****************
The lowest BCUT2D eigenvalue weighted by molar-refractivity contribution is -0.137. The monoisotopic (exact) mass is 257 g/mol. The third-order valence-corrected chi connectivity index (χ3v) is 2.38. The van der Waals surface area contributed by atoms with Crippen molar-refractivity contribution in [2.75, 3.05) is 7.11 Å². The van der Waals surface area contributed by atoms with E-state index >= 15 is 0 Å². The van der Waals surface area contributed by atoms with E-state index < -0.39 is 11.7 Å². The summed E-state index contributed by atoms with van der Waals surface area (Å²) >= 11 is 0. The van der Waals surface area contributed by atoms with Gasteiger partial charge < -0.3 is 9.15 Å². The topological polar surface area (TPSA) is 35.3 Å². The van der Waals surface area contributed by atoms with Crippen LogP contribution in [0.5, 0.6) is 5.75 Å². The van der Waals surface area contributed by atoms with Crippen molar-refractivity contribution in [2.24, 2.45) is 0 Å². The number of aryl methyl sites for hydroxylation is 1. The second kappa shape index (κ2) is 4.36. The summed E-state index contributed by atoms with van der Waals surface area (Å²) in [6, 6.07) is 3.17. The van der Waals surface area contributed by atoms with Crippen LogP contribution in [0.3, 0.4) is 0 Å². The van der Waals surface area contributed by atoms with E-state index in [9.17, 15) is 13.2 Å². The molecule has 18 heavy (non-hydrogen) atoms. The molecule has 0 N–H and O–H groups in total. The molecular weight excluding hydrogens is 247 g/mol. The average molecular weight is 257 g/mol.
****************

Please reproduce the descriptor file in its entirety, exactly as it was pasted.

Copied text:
The lowest BCUT2D eigenvalue weighted by molar-refractivity contribution is -0.137. The monoisotopic (exact) mass is 257 g/mol. The third-order valence-corrected chi connectivity index (χ3v) is 2.38. The van der Waals surface area contributed by atoms with Crippen molar-refractivity contribution in [2.75, 3.05) is 7.11 Å². The van der Waals surface area contributed by atoms with E-state index >= 15 is 0 Å². The van der Waals surface area contributed by atoms with E-state index < -0.39 is 11.7 Å². The summed E-state index contributed by atoms with van der Waals surface area (Å²) >= 11 is 0. The van der Waals surface area contributed by atoms with Gasteiger partial charge < -0.3 is 9.15 Å². The topological polar surface area (TPSA) is 35.3 Å². The van der Waals surface area contributed by atoms with Crippen LogP contribution in [0.5, 0.6) is 5.75 Å². The van der Waals surface area contributed by atoms with Crippen molar-refractivity contribution in [2.24, 2.45) is 0 Å². The number of aryl methyl sites for hydroxylation is 1. The second kappa shape index (κ2) is 4.36. The summed E-state index contributed by atoms with van der Waals surface area (Å²) in [6, 6.07) is 3.17. The van der Waals surface area contributed by atoms with Crippen LogP contribution in [0.3, 0.4) is 0 Å². The van der Waals surface area contributed by atoms with E-state index in [9.17, 15) is 13.2 Å². The molecule has 18 heavy (non-hydrogen) atoms. The molecule has 0 N–H and O–H groups in total. The molecular weight excluding hydrogens is 247 g/mol. The average molecular weight is 257 g/mol.